Reporting in the order of importance allows readers to easily access those things which they are most interested in. These are generally the findings and recommendations which, therefore, should appear early in the report. Less relevant details, such as the evaluation background and methodology, belong in an appendix or can even posted online for reference.
- Aide memoire: A short document that summarizes key findings and recommendations.
- Executive Summaries: including an executive summary which is a shortened version of the full report.
- Final Reports: ensuring they are readable, straight to the point, and use a writing style that promotes understanding regardless who the target audience is.
- Interim reports: presenting the interim, preliminary, or initial evaluation findings.
- Memos and email: maintaining ongoing communication among evaluation stakeholders through brief and specific messages about a particular issue
- News media communications: sharing news relating to evaluation findings through press releases.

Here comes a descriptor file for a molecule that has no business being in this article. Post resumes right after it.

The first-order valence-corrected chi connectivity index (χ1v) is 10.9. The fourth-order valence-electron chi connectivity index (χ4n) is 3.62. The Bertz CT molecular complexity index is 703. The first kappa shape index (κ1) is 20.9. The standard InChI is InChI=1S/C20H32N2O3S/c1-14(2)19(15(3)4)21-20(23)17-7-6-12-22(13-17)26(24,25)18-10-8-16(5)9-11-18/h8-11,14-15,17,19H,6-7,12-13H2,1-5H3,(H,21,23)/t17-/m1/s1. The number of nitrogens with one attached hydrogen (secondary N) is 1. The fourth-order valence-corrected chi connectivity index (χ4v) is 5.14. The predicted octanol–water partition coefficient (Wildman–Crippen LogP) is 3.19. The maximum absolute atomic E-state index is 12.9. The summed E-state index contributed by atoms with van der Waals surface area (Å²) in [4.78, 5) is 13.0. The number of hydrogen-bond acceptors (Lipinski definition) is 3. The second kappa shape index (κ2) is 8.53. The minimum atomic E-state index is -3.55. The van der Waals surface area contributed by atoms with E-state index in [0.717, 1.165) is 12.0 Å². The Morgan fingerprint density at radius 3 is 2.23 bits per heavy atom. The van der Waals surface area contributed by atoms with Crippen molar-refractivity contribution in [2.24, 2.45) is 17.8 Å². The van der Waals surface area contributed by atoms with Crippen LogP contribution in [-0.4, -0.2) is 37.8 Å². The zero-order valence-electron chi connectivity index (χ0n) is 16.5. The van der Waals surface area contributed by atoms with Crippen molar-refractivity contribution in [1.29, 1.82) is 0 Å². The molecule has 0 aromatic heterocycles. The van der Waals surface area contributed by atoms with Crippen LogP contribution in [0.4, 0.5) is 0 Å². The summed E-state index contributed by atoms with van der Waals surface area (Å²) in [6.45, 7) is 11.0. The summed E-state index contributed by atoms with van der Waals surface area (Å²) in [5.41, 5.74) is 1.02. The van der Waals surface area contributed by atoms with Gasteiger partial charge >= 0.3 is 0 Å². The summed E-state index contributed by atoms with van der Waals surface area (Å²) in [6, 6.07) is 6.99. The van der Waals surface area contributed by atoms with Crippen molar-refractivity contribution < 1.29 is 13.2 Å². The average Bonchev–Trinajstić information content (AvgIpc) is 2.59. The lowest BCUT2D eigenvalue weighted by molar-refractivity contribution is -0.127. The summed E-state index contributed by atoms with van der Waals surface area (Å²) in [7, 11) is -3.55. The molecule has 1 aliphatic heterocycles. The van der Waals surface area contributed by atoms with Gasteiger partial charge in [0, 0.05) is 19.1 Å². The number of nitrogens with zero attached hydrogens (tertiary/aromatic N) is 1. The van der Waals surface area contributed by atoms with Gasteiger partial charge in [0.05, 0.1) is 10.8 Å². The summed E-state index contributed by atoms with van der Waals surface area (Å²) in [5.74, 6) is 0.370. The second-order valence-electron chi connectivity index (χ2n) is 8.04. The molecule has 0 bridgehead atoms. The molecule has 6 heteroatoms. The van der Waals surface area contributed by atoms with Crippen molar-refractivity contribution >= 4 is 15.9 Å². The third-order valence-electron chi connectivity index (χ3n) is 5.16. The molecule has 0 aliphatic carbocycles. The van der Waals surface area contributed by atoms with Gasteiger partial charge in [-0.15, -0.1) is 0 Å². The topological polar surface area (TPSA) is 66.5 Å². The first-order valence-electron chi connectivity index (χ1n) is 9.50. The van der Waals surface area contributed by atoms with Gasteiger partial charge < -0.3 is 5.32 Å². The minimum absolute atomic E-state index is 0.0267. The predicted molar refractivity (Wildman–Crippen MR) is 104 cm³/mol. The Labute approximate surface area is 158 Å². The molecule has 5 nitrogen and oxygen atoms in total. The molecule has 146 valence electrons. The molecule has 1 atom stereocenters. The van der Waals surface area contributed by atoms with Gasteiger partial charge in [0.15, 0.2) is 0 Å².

- Newsletters, bulletins, briefs and brochures: highlighting particular findings or angles on an evaluation using shorter communications such as bulletins, briefs, newsletters, blogs and brochures.
- Postcards: collecting information quickly in order to provide a short report on evaluation findings (or an update on progress).
- Website communications: disseminating information such as that coming from evaluations via a range of web based tools.
Presentation audiences are likely to be most interested in only a portion of the full evaluation report, such as the key findings or a lesson learned about evaluation methods. Thus, it is wise to focus the presentation on only that portion, while making the fuller report available to anyone interested.